Senior Year Rejects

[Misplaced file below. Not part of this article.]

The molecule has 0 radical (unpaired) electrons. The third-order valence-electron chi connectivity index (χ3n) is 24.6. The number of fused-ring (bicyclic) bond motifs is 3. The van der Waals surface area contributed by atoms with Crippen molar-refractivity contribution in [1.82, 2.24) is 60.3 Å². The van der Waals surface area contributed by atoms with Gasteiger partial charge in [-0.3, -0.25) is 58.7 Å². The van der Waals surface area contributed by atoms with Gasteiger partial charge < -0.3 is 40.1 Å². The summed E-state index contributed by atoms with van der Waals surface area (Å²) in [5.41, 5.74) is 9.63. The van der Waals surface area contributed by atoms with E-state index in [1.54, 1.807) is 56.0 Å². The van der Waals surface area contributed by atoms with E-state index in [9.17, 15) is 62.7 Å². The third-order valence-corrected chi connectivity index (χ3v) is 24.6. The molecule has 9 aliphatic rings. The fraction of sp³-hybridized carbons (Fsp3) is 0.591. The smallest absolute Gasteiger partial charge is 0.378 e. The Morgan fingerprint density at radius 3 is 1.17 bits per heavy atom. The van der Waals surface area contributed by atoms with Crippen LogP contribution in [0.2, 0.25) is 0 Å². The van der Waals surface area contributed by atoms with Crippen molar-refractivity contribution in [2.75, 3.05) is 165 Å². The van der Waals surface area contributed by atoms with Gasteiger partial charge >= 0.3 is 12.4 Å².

It was the name of our group chat: Senior Year Rejects. A fitting image of eleven-year-old Daniel Radcliffe headlined our messages. I explained to my mother, “get it, senior year rejects because we are seniors but not really?” My smile was wide and toothy, but tears threatened against my eyes for reasons I did not care to think about. I was on a mission. Cruising at 5 above the speed limit I turned onto the highway. The windows were down just enough to feel the breeze on my head. A large bubble tea sat next to me, and each time my hand reached it fumbled around before bringing the straw to my mouth. It was Oregon-warm. Warm enough for a t-shirt and cool enough that my grandmother would complain incessantly. I bumped the music up a few notches - goddamn. A laugh bubbled up inside of me and I let it pour out. It covered my music, and my drink, and filled the whole car, spilling into the Oregon-warm air outside my window. My journal from the summer of 2020 recalls that I spent most of my time “waiting for dinner." It was dark, too late to be in a public park, but we were far from done. We had gotten our second doses, my senior rejects and I, and we would be damned if we went home by curfew. We passed around to-go containers, chopsticks, and gossip. We took pictures with the flash. I commented on my dislike for the way my nose scrunched up when I smiled. They told me it was cute. We gave each other hugs. Life has just stopped, and it's jarring. I wake up and walk three steps to go to class and walk three steps back to my bed for the break. I haven't seen my friends for a month and I'm fairly sure they hate me. I was home alone. For the first time in months. I had already cleaned up from dinner and decided to scroll through Spotify's Taylor Swift dance party playlists. Selecting one, I put my phone in my pocket, speaker-side up, and scooped up my dog. I jumped onto our bench, singing, and swaying, and looking out the window. 'I hate your stupid red pickup truck…' My head was nodding and my finger pointing and my feet tapping. I bounced my way from the dining room to the kitchen to the living room and back again. Feeling weightless as the song wore on, I could not help the smile that began to stretch across my face. It was dark outside. I could only see the streetlights beyond the windows. It was me, and my puppy, and we were the only creatures on the planet. I've been wearing the same pajamas for a week and I've started taking classes in my bed. It's been two weeks since I saw anyone besides my family. I always loved dystopian novels. Now that's what life feels like except it's not exciting. Instead, it's scary and frustrating, and lonely. All of this makes me feel so much older than I am. I feel like a different person than I was at school. Sometimes I go to sleep at 8:30 because I am sick of being awake. Boredom is an actively overwhelming emotion. The heat from the stove was stifling the kitchen. Yet, I had to wait for the water to boil before the dumplings could go in. Though the first (and maybe second and third) attempt at these soup dumplings resulted in more tears than I care to admit, I had finally gotten the hang of it. And the amount of tears was almost zero. The kitchen was hot, but the window was open, drawing in a hot breeze and the smell of flowers, grass, and summer. Combined with the garlic and ginger now encased in homemade dumpling dough, the intoxicating smell permeated the whole house. I was in my element. I had designated the kitchen as mine since the morning. The music kept my mood light, and the prospect of dumplings in just a few minutes had me jumping in my skin. I love to watch my family eat my cooking. Their first bite and then the immediate smile and praise they turn to me. Even my brother who'd tell me (and has told me) if my meal was not up to par. I wait for their words of approval before sipping the broth from my dumpling, humming with happiness at the soft, rich flavor. When I was little I would save all my money. I was cheap from the get-go, as I like to say. Though honestly, despite my hate for school dances, I had my heart set on a stunning prom dress. So I saved and I saved and I saved. And then school got canceled before prom my junior year and I thought at least I have senior prom. Well, I don't think I have to tell you how that turned out. We were in Bend. Post-vaccination, summer after senior year, and it was Oregon-hot. Despite the temperatures being 85 and climbing, my two best friends and I decided to hike a ridge in Sisters. The sweat trickled down my back, and the heat made my legs ache, but the twenty questions kept my going. Step after dusty step, we scrambled up the rocks and dirt until we came to the top of the hill. Serene. The only word to describe it. The lake far below us was far too inviting, and we could see well over the treetops. We were silent. We stood far apart. There was no awkwardness. I think we were just thankful.


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